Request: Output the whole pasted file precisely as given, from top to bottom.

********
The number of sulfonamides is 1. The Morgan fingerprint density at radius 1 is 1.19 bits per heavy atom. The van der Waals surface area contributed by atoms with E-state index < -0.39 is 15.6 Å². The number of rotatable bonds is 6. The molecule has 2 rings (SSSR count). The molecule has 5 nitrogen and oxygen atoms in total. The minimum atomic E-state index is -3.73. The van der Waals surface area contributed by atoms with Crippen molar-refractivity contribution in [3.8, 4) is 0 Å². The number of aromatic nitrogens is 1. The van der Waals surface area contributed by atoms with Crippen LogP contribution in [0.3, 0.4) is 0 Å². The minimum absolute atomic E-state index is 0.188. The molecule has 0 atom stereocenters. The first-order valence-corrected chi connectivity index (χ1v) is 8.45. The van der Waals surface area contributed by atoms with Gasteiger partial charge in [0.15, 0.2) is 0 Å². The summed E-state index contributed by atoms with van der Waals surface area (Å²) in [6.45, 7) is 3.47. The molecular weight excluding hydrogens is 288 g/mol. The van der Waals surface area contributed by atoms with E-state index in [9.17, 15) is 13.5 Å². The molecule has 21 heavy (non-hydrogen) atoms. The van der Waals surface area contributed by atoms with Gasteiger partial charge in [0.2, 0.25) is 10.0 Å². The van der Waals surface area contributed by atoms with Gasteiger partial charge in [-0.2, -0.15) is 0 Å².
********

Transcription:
The number of sulfonamides is 1. The Morgan fingerprint density at radius 1 is 1.19 bits per heavy atom. The van der Waals surface area contributed by atoms with E-state index < -0.39 is 15.6 Å². The number of rotatable bonds is 6. The molecule has 2 rings (SSSR count). The molecule has 5 nitrogen and oxygen atoms in total. The minimum atomic E-state index is -3.73. The van der Waals surface area contributed by atoms with Crippen molar-refractivity contribution in [3.8, 4) is 0 Å². The number of aromatic nitrogens is 1. The van der Waals surface area contributed by atoms with Crippen LogP contribution in [0.3, 0.4) is 0 Å². The minimum absolute atomic E-state index is 0.188. The molecule has 0 atom stereocenters. The first-order valence-corrected chi connectivity index (χ1v) is 8.45. The van der Waals surface area contributed by atoms with Gasteiger partial charge in [0.15, 0.2) is 0 Å². The summed E-state index contributed by atoms with van der Waals surface area (Å²) in [6.45, 7) is 3.47. The molecular weight excluding hydrogens is 288 g/mol. The van der Waals surface area contributed by atoms with E-state index in [9.17, 15) is 13.5 Å². The molecule has 21 heavy (non-hydrogen) atoms. The van der Waals surface area contributed by atoms with Gasteiger partial charge in [0.2, 0.25) is 10.0 Å². The van der Waals surface area contributed by atoms with Gasteiger partial charge in [-0.2, -0.15) is 0 Å².